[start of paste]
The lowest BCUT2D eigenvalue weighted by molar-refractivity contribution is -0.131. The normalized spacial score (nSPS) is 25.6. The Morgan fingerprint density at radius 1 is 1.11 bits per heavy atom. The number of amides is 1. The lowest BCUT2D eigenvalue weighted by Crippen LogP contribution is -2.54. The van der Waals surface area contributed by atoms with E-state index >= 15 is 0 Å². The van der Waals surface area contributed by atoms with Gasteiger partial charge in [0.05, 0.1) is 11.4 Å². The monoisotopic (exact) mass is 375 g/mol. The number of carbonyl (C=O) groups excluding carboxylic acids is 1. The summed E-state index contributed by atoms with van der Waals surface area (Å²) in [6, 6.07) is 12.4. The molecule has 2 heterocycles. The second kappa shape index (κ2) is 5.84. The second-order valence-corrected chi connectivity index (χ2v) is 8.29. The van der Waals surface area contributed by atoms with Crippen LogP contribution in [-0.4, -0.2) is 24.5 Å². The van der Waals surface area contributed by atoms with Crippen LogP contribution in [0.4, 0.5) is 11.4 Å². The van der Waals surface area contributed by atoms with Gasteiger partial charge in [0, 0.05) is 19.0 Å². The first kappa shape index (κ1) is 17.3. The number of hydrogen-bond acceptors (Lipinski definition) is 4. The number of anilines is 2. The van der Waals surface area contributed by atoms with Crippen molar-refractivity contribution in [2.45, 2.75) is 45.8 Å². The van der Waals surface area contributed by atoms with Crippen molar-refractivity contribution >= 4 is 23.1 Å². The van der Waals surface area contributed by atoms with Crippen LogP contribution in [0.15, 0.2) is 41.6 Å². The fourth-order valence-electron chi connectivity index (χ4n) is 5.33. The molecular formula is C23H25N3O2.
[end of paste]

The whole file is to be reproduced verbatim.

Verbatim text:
The lowest BCUT2D eigenvalue weighted by molar-refractivity contribution is -0.131. The normalized spacial score (nSPS) is 25.6. The Morgan fingerprint density at radius 1 is 1.11 bits per heavy atom. The number of amides is 1. The lowest BCUT2D eigenvalue weighted by Crippen LogP contribution is -2.54. The van der Waals surface area contributed by atoms with E-state index >= 15 is 0 Å². The van der Waals surface area contributed by atoms with Gasteiger partial charge in [0.05, 0.1) is 11.4 Å². The monoisotopic (exact) mass is 375 g/mol. The number of carbonyl (C=O) groups excluding carboxylic acids is 1. The summed E-state index contributed by atoms with van der Waals surface area (Å²) in [6, 6.07) is 12.4. The molecule has 2 heterocycles. The second kappa shape index (κ2) is 5.84. The second-order valence-corrected chi connectivity index (χ2v) is 8.29. The van der Waals surface area contributed by atoms with Crippen LogP contribution in [-0.4, -0.2) is 24.5 Å². The van der Waals surface area contributed by atoms with Crippen LogP contribution in [0.4, 0.5) is 11.4 Å². The van der Waals surface area contributed by atoms with Gasteiger partial charge in [0, 0.05) is 19.0 Å². The first kappa shape index (κ1) is 17.3. The number of hydrogen-bond acceptors (Lipinski definition) is 4. The number of anilines is 2. The van der Waals surface area contributed by atoms with Crippen molar-refractivity contribution in [2.45, 2.75) is 45.8 Å². The van der Waals surface area contributed by atoms with Crippen molar-refractivity contribution >= 4 is 23.1 Å². The van der Waals surface area contributed by atoms with Crippen LogP contribution in [0.15, 0.2) is 41.6 Å². The fourth-order valence-electron chi connectivity index (χ4n) is 5.33. The molecular formula is C23H25N3O2.